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Disclaimer: The trading guides provided do not contain and should not be considered to contain any personal investment advice or recommendations. It does not guarantee a better trading performance on your live trading account. You could lose substantially more than your initial investment when trading on a live account.
The “Price Action” method of trading refers to the practice of buying and selling securities based on the fluctuations, or “action,” of their prices; typically the data of these price changes is represented in easily-readable candlestick or bar charts, which are the bread and butter of the price action trader.
Traditionally, price action traders rely on a “naked” chart; they reject the inclusion of indicators with the conviction that, since all supplemental indicators are necessarily lagging interpretations of the basic data available on the price chart, the action of price is itself the most reliable and accurate indicator. The patterns of price movements reveal in real time the balance between the supply for sale and the buying demand of any given security or currency pair. Any price change implies a shift in the relationship between buyers and sellers; an increase in supply will push price down, whereas an increase in buying demand will send price higher.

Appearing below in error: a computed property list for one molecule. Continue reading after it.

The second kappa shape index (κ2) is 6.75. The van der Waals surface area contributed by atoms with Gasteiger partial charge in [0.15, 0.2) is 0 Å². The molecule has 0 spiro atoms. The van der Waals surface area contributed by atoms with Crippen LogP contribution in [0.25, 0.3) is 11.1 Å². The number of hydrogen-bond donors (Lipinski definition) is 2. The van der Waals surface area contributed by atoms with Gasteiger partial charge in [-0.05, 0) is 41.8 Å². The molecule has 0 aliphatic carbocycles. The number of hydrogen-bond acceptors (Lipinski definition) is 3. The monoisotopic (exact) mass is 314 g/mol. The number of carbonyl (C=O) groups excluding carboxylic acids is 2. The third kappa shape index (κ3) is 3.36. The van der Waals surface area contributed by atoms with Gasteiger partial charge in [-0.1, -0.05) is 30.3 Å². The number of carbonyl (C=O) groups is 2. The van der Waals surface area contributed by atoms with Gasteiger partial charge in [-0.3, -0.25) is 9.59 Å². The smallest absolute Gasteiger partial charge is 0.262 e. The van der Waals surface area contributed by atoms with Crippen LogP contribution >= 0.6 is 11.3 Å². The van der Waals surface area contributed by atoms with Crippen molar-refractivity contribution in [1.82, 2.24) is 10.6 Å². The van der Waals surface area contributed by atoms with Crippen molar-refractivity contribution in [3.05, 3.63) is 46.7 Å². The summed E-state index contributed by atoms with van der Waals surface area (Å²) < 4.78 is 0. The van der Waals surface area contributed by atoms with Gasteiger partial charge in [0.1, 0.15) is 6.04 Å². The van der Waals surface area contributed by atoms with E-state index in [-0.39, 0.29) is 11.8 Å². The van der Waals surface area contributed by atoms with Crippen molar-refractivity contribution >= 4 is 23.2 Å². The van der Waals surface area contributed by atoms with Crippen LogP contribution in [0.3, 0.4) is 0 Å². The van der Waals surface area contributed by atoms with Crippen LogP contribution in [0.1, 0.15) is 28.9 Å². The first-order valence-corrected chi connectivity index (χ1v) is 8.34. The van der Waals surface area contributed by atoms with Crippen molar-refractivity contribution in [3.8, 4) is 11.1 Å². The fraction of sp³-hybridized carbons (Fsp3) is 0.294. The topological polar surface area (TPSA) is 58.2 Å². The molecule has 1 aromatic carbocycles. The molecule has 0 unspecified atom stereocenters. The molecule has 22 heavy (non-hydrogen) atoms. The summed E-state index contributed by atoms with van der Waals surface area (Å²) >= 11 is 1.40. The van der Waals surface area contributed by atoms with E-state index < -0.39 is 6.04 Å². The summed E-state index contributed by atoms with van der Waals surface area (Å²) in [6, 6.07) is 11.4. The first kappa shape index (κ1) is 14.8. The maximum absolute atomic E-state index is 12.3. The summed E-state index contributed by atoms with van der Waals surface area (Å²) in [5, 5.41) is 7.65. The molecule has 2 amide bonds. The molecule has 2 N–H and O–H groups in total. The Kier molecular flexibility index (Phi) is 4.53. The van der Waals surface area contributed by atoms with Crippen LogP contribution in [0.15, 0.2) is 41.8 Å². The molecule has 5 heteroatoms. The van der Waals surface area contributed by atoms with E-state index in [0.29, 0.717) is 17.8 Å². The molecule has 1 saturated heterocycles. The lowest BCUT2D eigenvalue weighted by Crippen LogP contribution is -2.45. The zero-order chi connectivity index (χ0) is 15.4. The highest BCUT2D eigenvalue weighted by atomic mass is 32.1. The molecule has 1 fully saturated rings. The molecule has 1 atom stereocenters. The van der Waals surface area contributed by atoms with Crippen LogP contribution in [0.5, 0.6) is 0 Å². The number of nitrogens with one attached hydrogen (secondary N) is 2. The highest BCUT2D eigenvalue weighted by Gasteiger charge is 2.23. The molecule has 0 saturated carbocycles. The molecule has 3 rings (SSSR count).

The price action trader bases their trades on predictions of whether buying demand is greater than the supply of sellers, and therefore price is poised to head higher (or vice versa). In the Forex market, this means that a trader will endeavor to buy (or “go long on”) a currency pair when the base currency, the one quoted first, is likely to appreciate against the counter currency, the one listed second; conversely, they will sell (or “go short on”) a currency pair wherein they expect the counter currency to appreciate relative to the base currency. In order to make these predictions, price action traders interpret the confluence of many factors, particularly trends, candlestick patterns, and price levels known as “support and resistance.”
This guide is intended to provide an introduction to these interpretive factors, to the risk management practices essential to profitable trading, and lastly, some examples of real trades that demonstrate these ideas in action.
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